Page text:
Writers, like all artists, are concerned to represent reality, to create a more absolute and complete reality than reality itself. They must, if they are to accomplish this, assume a moral position, a clearly conceived political, social, and philosophical attitude; in consequence, their beliefs are, of course, going to find their way into their work. What artists believe, however, is of secondary importance, ancillary to the work itself. A writer survives in spite of his beliefs. Lawrence will be read whatever one thinks of his notions on sex. Dante is read in the Soviet Union.
A work of art, on the other hand, has a representative and expressive function. In this representation the author’s ideas, his judgments, the author himself, are engaged with reality.
Alberto Moravia in Writers at Work: The Paris Review Interviews First Series, edited and with an introduction by Malcolm Cowley
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Frankly, I think you’re better off doing something on the assumption that you will not be rewarded for it, that it will not receive the recognition it deserves, that it will not be worth the time and effort invested in it.
The obvious advantage to this angle is, of course, if anything good comes of it, then it’s an added bonus.
The second, more subtle and profound advantage is that by scuppering all hope of worldly and social betterment from one creative act, you are finally left with only one question to answer:
Do you make this damn thing exist or not?
And once you can answer that truthfully for yourself, the rest is easy.
Hugh MacLeod in Ignore Everybody and 39 Other Keys to Creativity
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Q: What’s the point of all of this? Shouldn’t we be discussing how to end poverty or promote world peace? What can art do?
A: I happen to recently have read an inspiring book by Anne Bogart, the theater director. It’s called, “and then you act: making art in an unpredictable world” and she talks about such issues. I’ll quote her wise words below:
“Rather than the experience of life as a shard, art can unite and connect the strands of the universe. When you are in touch with art, borders vanish and the world opens up. Art can expand the definition of what it means to be human. So if we agree to hold ourselves to higher standards and make more rigorous demands on ourselves, then we can say in our work, ‘We have asked ourselves these questions and we are trying to answer them, and that effort earns us the right to ask you, the audience, to face these issues, too.’ Art demands action from the midst of the living and makes a space where growth can happen.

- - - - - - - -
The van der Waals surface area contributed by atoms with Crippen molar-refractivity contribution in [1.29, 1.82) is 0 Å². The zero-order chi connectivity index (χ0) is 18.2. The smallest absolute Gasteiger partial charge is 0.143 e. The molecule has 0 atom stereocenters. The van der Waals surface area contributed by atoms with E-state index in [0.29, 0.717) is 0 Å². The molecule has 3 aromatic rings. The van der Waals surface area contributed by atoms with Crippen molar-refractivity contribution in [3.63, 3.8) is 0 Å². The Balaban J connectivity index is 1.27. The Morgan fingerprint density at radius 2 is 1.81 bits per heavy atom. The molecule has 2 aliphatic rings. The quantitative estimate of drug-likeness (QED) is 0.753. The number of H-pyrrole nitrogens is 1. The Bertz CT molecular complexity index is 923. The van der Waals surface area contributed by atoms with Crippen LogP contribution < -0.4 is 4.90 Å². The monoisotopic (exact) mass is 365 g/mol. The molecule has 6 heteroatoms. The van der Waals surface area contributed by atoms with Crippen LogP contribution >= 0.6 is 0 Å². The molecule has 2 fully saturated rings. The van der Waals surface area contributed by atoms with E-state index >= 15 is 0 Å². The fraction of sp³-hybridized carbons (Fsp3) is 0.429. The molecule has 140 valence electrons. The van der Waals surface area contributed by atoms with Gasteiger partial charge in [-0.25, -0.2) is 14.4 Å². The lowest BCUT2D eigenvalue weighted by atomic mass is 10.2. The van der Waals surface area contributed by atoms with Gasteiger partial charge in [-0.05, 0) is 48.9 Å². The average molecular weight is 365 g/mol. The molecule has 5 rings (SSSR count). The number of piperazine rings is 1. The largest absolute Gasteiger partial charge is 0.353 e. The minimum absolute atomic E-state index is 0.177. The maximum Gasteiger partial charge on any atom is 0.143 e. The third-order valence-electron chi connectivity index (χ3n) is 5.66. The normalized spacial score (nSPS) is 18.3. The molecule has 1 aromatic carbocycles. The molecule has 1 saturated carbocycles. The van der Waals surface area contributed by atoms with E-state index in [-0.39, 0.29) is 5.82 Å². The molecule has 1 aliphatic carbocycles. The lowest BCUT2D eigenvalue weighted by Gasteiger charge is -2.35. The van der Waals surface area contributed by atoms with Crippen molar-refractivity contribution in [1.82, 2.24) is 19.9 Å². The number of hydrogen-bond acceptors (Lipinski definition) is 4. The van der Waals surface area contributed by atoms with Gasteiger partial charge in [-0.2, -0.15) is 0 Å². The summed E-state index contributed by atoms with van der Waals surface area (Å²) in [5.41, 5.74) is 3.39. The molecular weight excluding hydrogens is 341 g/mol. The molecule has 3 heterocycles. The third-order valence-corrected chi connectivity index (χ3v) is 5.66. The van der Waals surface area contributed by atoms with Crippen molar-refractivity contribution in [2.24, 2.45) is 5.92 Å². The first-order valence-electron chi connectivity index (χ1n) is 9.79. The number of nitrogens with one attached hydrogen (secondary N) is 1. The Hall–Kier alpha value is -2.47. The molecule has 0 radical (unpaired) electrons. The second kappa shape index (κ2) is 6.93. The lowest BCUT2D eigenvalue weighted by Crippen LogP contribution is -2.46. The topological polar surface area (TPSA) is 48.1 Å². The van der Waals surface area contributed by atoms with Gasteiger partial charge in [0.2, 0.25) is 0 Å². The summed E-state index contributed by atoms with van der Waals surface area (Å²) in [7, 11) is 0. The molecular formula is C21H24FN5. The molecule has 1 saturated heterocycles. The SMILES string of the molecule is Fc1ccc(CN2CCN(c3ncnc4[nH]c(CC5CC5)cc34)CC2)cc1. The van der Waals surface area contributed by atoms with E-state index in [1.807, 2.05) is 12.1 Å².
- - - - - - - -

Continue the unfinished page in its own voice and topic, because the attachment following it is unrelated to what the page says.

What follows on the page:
One day, particularly discouraged about the global environment, I asked my friend the playwright Charles L. Mee, Jr., ‘How are we supposed to function in these difficult times? How can we contribute anything useful in this climate?’ ‘Well,’ he answered, ‘You have a choice of two possible directions. Either you convince yourself that these are terrible times and things will never get better and so you decide to give up, or, you choose to believe that there will be a better time in the future. If that is the case, your job in these dark political and social times is to gather together everything you value and become a transport bridge. Pack up what you cherish and carry it on your back to the future.'”
“… In the United States, we are the targets of mass distraction. We are the objects of constant flattery and manufactured desire. I believe that the only possible resistance to a culture of banality is quality. To me, the world often feels unjust, vicious, and even unbearable. And yet, I know that my development as a person is directly proportional to my capacity for discomfort. I see pain, destructive behavior and blindness of the political sphere. I watch wars declared, social injustices that inhabit the streets of my hometown, and a planet in danger of pollution and genocide. I have to do something. My chosen field of action is the theater.”
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I remember as a teenager having a group of friends at school and another group whom I spent the weekends with. I functioned fine until on occasions when I was with friends from both groups at the same time. Then it became really difficult, because I was used to acting very differently with the two groups. With one I was the leader, very vocal and outspoken about my opinions. With the other group I wanted desperately to belong and so I adapted to fit in, which meant not really being myself.
The lack of authenticity is painful. It applies to all levels of life. If our voice as a painter is inauthentic, we’re in trouble. In the end there is nothing so compelling as to be yourself. This is why being an artist can be so exhilarating. If you want to uncover your truth, you have a daily technique to come to terms with your limitations and to overcome them. You have an opportunity to look at the limiting stories you have written in your head and heart and rewrite them with boldness and vision. The quality of your attention influences how you see things.
What you put your attention on grows stronger in your life. Life, if you look around you, whether inside or in nature, is one bubbling mass of creativity. Recognize we have no shortage of it. If you focus your attention on what you now decide is fundamental , that quality will grow in your life. Not what our parents or teachers or friends or media or anybody says or said. What we now put our attention on will grow in our life. If you want to paint and put your focus there you will unleash a torrent of energy and enthusiasm.
Ian Roberts in Creative Authenticity: 16 Principles to Clarify and Deepen Your Artistic Vision
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